Baylor responds after critical reports

The university is in the process of implementing an action plan that regents approved in February intended to prevent sexual violence on campus and to improve treatment and services "for all those impacted by interpersonal violence" to ensure "that the educational, physical, emotional and spiritual needs of victims are given prompt and priority attention."

The university said in March it will spend $5 million to prevent and respond to acts of interpersonal violence.

The plan also calls for taking steps to address the needs of students who prompt Title IX investigations; requiring Title IX training for upperclassmen and graduate students as well as to incoming students, and requiring annual Title IX training for faculty and staff.

Title IX, which is part of a more than 40-year-old law aimed at ensuring equal rights for those participating in educational programs that receive federal financial assistance, applies to all facets of a school's environment.

It has been interpreted to mean that sexual harassment of students including sexual violence interferes with the right to receive an education free from discrimination, and requires schools to take immediate action to end harassment and sexual violence.

The vote on Feb. 12 to approve the plan came after an initial scathing ESPN report on the school's handling of well publicized campus sexual assault cases involving two former football players.

ESPN's "Outside the Lines" initial report focused on five women who claimed Tevin Elliott, who was a Baylor football player at the time, sexually assaulted them in incidents from October 2009 to April 2012.

Elliott's attorney Jason Darling argued that the initial allegations were untrue and that the the sexual encounter was consensual, but in January 2014, Elliot was sentenced to two concurrent 20-years prison terms and a $10,000 fine after he was found guilty earlier in the day of two counts of sexual assault.

Elliott, a former defensive end, was indicted on Aug. 27, 2012 in connection with an incident involving the sexual assault of a woman in the early morning hours of April 15, 2012, during a party at a South Waco apartment complex.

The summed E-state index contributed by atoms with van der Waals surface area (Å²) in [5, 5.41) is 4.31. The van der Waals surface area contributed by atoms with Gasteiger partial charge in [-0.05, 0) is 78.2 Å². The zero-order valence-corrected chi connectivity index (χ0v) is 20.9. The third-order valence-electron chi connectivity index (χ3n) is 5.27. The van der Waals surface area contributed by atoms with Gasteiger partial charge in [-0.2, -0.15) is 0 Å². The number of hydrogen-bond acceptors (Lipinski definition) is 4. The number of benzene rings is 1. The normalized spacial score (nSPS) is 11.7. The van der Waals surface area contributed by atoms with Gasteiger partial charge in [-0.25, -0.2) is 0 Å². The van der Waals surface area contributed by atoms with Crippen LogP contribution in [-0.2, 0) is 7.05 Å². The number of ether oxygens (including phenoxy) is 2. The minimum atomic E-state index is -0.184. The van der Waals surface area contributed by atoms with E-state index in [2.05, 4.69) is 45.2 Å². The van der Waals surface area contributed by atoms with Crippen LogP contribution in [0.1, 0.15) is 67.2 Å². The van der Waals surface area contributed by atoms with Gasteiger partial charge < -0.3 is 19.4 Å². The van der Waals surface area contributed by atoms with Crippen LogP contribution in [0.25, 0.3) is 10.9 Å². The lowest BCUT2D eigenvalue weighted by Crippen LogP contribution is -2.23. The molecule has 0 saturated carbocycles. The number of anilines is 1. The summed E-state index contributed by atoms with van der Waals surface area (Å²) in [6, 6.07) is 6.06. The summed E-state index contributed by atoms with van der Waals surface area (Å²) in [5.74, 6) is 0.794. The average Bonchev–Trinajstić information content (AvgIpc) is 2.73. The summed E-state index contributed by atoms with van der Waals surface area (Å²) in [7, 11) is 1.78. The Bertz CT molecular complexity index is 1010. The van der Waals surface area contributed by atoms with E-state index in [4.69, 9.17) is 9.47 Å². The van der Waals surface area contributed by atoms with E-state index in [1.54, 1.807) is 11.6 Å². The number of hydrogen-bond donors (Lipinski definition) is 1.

Baylor suspended Elliott April 27, 2012 for unspecified team violations.

On Aug. 20, 2015, ex-Baylor football player Samuel Ukwuachu was found guilty of raping a female Baylor soccer player in October 2013.

He could have been sentenced to as much as 20 years in prison for the rape of the 18-year-old student, but jurors decided on probation, instead.

State District Judge Matt Johnson also sentenced Ukwuachu to 180 days in county jail and ordered him to perform 400 hours of community service.

In October 2015, Ukwuachu was released from jail after posting a $100,000 appeal bond.

In another incident unrelated to the athletic program, on March 4 Phi Delta Theta suspended its Baylor chapter and ejected the chapter's president, who was charged with sexual assault in an alleged rape in which the victim was left lying outside unconscious.

Jacob Walter Anderson, 20, was released after posting a $50,000 bond.

The charge against Anderson stems from an incident that occurred early in the morning on Feb. 21 during a party at a house at 2629 South 3rd St.

The victim told investigators she was sipping a drink at a Phi Delta Theta fraternity party when "she became disoriented and very confused," a heavily redacted arrest warrant affidavit says.

The affidavit says Anderson led her outside to a secluded party of the property behind a tent in order to get some air, and then forced her to the ground.

Details of the sexual assault were redacted from the affidavit, which says the victim told investigators that at some point she was unable to breathe and lost consciousness.

She woke up outside, alone and lying face down in her own vomit, the affidavit said.

She was "able to stand up and walk out from that area and find help," the affidavit said.